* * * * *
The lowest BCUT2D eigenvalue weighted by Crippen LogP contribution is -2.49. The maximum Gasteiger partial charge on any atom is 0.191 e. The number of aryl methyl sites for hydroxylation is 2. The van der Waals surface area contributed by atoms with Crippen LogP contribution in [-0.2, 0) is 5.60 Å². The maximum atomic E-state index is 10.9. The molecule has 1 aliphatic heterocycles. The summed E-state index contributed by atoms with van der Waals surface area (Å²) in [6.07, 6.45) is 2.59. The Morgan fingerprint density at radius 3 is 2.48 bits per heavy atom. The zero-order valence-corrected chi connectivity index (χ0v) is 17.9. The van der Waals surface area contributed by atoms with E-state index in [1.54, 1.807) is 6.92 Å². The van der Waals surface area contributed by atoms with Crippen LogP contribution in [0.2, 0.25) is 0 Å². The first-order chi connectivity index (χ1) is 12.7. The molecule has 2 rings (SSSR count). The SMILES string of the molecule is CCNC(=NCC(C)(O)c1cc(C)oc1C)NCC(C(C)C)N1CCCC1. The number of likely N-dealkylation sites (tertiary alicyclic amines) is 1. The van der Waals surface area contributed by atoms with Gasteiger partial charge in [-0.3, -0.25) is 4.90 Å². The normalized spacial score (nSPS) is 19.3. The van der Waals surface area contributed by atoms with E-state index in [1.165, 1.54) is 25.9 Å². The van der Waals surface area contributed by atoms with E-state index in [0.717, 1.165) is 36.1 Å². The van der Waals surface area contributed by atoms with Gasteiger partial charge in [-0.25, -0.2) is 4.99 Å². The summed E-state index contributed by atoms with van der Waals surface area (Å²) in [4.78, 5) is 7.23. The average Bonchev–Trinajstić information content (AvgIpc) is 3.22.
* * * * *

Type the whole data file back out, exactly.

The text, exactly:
The lowest BCUT2D eigenvalue weighted by Crippen LogP contribution is -2.49. The maximum Gasteiger partial charge on any atom is 0.191 e. The number of aryl methyl sites for hydroxylation is 2. The van der Waals surface area contributed by atoms with Crippen LogP contribution in [-0.2, 0) is 5.60 Å². The maximum atomic E-state index is 10.9. The molecule has 1 aliphatic heterocycles. The summed E-state index contributed by atoms with van der Waals surface area (Å²) in [6.07, 6.45) is 2.59. The Morgan fingerprint density at radius 3 is 2.48 bits per heavy atom. The zero-order valence-corrected chi connectivity index (χ0v) is 17.9. The van der Waals surface area contributed by atoms with E-state index in [1.54, 1.807) is 6.92 Å². The van der Waals surface area contributed by atoms with Crippen LogP contribution in [0.2, 0.25) is 0 Å². The first-order chi connectivity index (χ1) is 12.7. The molecule has 2 rings (SSSR count). The SMILES string of the molecule is CCNC(=NCC(C)(O)c1cc(C)oc1C)NCC(C(C)C)N1CCCC1. The number of likely N-dealkylation sites (tertiary alicyclic amines) is 1. The van der Waals surface area contributed by atoms with Gasteiger partial charge in [-0.3, -0.25) is 4.90 Å². The normalized spacial score (nSPS) is 19.3. The van der Waals surface area contributed by atoms with E-state index in [1.165, 1.54) is 25.9 Å². The van der Waals surface area contributed by atoms with E-state index in [0.717, 1.165) is 36.1 Å². The van der Waals surface area contributed by atoms with Gasteiger partial charge in [-0.25, -0.2) is 4.99 Å². The summed E-state index contributed by atoms with van der Waals surface area (Å²) in [4.78, 5) is 7.23. The average Bonchev–Trinajstić information content (AvgIpc) is 3.22.